Saturday is International Homeless Animals Day. We thought you should know that.
We thought you’d like to be aware that the third Saturday in August is the day designated back in 1992 by the International Society for Animal Rights for humans of the world to give a thought and a care to animals who probably would enjoy living in a nice, warm, loving home – but have none.
Now, we’re not asking you to head out to your local animal shelter and rescue a dog, cat or other lonely, possibly frightened, certainly homeless animal. What you do with your time, money and love absolutely is your business, of course.
This is about YOU, not those furry, big-eyed, full-of-love animals just WAITING for the owners of their forever homes to show up and carry them away lovingly for their happily ever after.
Yes, it’s all about you, and the Centers for Disease Control offers scientific proof: Interacting with animals is good for your health.
Human-animal interaction of the gentlest kind is an acknowledged balm for the soul. Even simply watching an animal can sooth the savage beast that lurks within us all.
Researcher Jessica Gall Myrick of Indiana University examined the effect of cat videos on 7,000 respondents in a 2015 study. Gall Myrick concluded that her results “support a conceptual model arguing that the happiness gained from viewing internet cats can moderate the relationship between procrastination motives, guilt, and enjoyment.”
In other words: Watching cat videos not only made people happier; the activity also helped them feel less guilty about ignoring other duties because they were watching cat videos.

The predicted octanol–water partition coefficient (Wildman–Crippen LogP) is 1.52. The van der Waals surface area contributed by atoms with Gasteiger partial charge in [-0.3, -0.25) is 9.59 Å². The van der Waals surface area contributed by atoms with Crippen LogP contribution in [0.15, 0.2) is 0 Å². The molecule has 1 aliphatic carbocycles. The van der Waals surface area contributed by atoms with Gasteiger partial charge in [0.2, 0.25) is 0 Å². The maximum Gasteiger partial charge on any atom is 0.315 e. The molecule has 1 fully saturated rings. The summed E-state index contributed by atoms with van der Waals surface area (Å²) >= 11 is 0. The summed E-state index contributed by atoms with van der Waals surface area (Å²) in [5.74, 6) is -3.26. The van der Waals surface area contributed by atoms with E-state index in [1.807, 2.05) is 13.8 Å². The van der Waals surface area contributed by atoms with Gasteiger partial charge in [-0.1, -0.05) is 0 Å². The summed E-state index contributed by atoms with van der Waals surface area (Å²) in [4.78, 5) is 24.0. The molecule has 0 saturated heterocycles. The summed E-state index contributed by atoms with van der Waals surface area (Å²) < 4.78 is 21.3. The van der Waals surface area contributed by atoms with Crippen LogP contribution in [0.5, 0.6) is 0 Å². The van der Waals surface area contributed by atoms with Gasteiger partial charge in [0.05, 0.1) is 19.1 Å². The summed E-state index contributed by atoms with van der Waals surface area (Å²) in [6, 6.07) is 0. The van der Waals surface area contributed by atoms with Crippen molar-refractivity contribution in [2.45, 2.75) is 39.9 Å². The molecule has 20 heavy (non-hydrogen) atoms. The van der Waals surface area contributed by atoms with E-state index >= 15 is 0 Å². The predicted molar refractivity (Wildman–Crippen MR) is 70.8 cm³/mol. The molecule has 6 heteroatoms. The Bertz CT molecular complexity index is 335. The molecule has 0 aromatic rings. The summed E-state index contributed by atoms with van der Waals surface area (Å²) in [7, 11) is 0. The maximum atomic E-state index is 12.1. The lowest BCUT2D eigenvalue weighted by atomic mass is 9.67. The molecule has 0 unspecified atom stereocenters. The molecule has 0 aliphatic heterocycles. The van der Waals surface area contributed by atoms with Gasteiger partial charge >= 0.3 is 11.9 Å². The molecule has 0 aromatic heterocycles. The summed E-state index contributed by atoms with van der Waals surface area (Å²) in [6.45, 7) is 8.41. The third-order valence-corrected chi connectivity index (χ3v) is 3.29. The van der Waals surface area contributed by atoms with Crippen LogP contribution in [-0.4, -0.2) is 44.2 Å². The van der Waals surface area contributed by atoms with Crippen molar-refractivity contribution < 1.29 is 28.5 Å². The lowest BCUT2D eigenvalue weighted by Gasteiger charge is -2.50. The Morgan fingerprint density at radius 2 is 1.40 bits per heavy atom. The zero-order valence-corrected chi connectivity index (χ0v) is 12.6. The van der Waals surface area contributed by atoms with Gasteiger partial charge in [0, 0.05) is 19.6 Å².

It’s a viciously cute cycle – watch cat videos, get happy, ignore the laundry, make it all better by watching more cat videos.
OK, enough about cats. And videos. This is, after all, about YOU.
Here, then, are seven scientifically proven health benefits people receive from owning, bonding with or even just visiting pets.
(And once you’ve absorbed this life-altering knowledge, please take a couple of minutes and answer the questions below to find out what animal most closely embodies your personality – your spirit animal. This is for entertainment purposes only; please don’t mistake your result for a reason you should adopt an elephant or a lion.)
- A pet can help lower your blood pressure. As mentioned above, even just watching a cat video can be very soothing. Stress can contribute to the complications associated with high blood pressure, and bonding with a pat can reduce stress.
- A pet can help you meet people. A friendly dog out in public just seems to invite conversation. Even people who might seem as different as sand and sugar might bond over an affinity for Italian greyhounds or pugs. And if there is anything better for mental health than a meaningful human-animal relationship, it’s the human-human relationship.
- A pet might reduce the risk of heart disease. Some studies have shown that pet ownership could help reduce cholesterol and triglycerides, but the true heart-healthy benefit of a pet is the potential for increased exercise. This is particularly true for dog owners, who must get up off the couch at least a couple of times a day and get outside with their animal friend.
- A pet can provide emotional ballast. Feeling blue? Play with your dog. Scratch your cat behind her ears. Feel the funk fade away.
- A furry pet can potentially reduce the risk for children to develop allergies. A 2004 study published in the Journal of Allergy and Clinical Immunology concluded that having a dog or cat in the house can reduce a child’s chances of developing an animal allergy by 33 percent.
Now that you know why it’s a great idea to adopt a pet, why not find out …